Anyone good at identifying thistles? There are hundreds of them and many of them look much like this. Anyway, as much as I don’t like thistles in the garden, they sure have pretty flowers.
Tagged With: Weed
Queen Anne’s Lace
My grandmother carried a bouquet of Queen Anne’s lace (Daucus carota var. carota) at her wedding. For their 50th anniversary party we gathered bucket loads of the stuff from empty fields and had it all round the room. You are probably familiar with the flowers, as it’s a pretty common plant all across the United States and bordering provinces of Canada as well as Europe and Asia. This is the wild carrot from which our cultivated carrot descended. It is reported to have been first developed in Afghanistan. It is a biennial plant, blooming in their second year.
Mile-a-Minute Vine (Polygonum perfoliatum)
Mile-a-minute vine, also known as devil’s tail and tearthumb, is an herbaceous annual vine in the buckwheat family. If you’ve ever encountered it you will know where the name tearthumb comes from. It is native to Asia but has become naturalized throughout the area and is a serious pest. Think of bindeed on steroids and with seriously barbed stems but without interesting flowers. It does have interesting fruit, I have to admit. These little berries are less that 5mm across but they are such a clear, beautiful blue, I cannot help but enjoy them. That’s not to say I would ever consider growing this for the ornamental value of the berries, of course. But they are still pretty.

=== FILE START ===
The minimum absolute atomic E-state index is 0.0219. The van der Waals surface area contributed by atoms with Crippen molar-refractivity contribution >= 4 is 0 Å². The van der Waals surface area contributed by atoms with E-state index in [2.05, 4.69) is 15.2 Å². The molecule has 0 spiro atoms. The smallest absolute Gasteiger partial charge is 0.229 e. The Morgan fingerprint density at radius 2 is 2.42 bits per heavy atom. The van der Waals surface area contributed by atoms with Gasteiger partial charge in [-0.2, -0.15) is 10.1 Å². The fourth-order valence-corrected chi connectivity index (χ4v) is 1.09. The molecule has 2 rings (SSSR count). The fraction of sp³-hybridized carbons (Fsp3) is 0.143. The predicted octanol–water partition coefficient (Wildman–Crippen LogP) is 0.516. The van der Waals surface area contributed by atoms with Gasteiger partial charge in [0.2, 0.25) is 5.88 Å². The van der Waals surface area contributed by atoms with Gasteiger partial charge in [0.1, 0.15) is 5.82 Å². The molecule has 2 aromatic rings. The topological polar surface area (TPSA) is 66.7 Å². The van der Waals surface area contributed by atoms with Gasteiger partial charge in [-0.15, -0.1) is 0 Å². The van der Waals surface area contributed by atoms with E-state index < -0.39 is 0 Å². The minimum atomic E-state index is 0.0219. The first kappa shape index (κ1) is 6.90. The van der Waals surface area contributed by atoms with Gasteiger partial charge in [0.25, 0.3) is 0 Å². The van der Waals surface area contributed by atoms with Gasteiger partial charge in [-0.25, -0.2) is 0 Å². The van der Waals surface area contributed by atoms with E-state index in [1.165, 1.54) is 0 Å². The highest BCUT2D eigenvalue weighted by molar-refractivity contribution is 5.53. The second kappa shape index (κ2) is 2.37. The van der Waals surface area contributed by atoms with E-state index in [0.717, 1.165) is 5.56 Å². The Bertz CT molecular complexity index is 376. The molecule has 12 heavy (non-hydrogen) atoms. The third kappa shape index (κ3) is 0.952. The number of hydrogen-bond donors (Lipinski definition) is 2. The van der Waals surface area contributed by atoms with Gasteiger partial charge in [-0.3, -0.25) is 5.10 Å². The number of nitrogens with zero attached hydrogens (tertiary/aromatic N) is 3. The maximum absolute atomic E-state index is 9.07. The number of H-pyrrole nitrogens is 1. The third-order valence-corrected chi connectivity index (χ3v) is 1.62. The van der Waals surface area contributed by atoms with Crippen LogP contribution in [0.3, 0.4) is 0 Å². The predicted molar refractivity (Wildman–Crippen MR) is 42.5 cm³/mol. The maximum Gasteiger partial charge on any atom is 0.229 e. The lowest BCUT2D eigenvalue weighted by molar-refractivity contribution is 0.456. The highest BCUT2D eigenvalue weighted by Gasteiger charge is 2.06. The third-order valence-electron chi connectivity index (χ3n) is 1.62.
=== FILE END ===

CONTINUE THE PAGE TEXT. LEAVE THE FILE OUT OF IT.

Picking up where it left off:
Veronica arvensis (Corn Speedwell)
It was a beautiful day and I took the opportunity to go out and take a few pictures in the empty lot next to my office. Although we had a lot of rain this winter and early in the spring, April has been relatively drier than usual (at least that’s how if feels, I haven’t checked the actual data). Nevertheless, the drainage pond that is usually dry in the summer was about has high as it can be without the entire upper area being a bog. In a slightly higher part of the area I found quite a bit of this little corn speedwell (Veronica arvensis) growing. It’s a native to Europe and has been introduced widely in North America (according to the US Department of Agriculture, it can be found in every state except North Dakota, and I wouldn’t be surprised if it’s actually there, too. The blooms are quite small, only about a quarter inch across, and are a lovely blue color. As weeds go, there are worse.